Recognising the importance of producing a grassroots, street-level media by the people and for the people, a group called Kazeboon (Liars) was founded following the outbreak of the Egyptian revolution to record the human rights violations committed by the security forces. They use simple citizen journalism tools, such as camera phones, and equipped with a projector, they roam the streets of the nation to screen the films they make in order to, in their own words, “keep the balance of truth”.

As a counter move, a group called Sadiqoon (Honest) was founded to project a positive image of the military police and try to prove by film that violence was carried out by protesters.

These two rival projects reflect divisive sentiments and narratives that are common in Egypt and are splitting the population. But which of these narratives, and many more, will actually make it into the history books remains the interesting question.

Michel Foucault, the French philosopher and sociologist, argues that the winners in any social or political struggle use their newly acquired political power to suppress the defeated’s alternative account of events. But do governments still have the luxury to suppress opposing narratives in the age of social media?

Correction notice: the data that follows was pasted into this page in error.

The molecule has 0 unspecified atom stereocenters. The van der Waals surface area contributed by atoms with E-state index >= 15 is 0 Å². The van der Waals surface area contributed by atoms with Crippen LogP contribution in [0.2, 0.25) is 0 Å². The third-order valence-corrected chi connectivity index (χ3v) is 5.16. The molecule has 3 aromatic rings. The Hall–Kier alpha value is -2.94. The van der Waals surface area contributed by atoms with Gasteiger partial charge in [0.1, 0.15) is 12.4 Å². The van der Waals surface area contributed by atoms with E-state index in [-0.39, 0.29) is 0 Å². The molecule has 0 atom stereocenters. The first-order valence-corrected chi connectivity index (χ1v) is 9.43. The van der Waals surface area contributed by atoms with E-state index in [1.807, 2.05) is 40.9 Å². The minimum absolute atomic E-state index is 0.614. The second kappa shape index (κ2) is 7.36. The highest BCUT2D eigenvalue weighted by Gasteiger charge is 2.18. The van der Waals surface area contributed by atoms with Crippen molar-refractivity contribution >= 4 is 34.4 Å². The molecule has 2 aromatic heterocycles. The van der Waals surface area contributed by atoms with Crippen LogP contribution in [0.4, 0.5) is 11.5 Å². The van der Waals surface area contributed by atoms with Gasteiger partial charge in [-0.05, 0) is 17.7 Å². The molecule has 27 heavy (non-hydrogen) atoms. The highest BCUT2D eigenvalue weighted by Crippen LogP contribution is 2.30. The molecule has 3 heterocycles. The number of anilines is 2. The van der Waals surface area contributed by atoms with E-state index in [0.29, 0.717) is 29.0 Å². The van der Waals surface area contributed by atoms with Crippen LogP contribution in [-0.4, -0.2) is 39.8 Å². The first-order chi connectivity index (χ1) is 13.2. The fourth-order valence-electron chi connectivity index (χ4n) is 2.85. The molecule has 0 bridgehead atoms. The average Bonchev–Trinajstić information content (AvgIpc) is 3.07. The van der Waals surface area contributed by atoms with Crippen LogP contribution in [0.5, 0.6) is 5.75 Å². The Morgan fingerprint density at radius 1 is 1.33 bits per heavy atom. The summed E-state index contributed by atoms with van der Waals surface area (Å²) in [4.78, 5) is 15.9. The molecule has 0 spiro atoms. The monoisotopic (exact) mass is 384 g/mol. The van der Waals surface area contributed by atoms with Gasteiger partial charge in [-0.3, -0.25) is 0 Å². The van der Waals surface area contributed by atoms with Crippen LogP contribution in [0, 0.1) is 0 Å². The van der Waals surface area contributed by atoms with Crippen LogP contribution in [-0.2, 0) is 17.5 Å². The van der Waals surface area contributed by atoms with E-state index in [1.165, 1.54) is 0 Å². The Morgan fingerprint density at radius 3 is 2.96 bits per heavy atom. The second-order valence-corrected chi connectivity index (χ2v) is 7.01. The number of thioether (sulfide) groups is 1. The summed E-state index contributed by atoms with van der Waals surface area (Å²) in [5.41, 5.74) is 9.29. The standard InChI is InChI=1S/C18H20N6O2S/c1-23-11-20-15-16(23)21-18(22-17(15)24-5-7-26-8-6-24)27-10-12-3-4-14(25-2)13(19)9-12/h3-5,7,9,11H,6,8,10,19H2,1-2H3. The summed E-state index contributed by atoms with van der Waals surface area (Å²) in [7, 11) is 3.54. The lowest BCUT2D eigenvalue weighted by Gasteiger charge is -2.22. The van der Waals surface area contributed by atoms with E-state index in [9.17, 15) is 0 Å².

The historiographical approach to documenting major social and political transformations and the introduction of a new order differ quite considerably from one time to another, and from place to place. Pierre Nora, the French historian, explains that one approach is constructing a unified standard version of “what happened” in order to promote a unified national identity and social cohesion where the nation usually end up having a standard language, national holidays, etc. This approach was mainly predominant in the UK and France. However, in the United States, a large country with various traditions, the approach to writing history allows for more diversity and a wide range of narratives to emerge.

The construction of a unified national identity which Nora refers to requires the existence of a centralised media apparatus, usually government-owned, which sends a standard message to all the citizens of a nation. However, this is a fading phenomenon all over the world due to globalisation and the emergence of decentralised media. This means that it is getting increasingly hard for any government to have total control over the means of producing media and culture.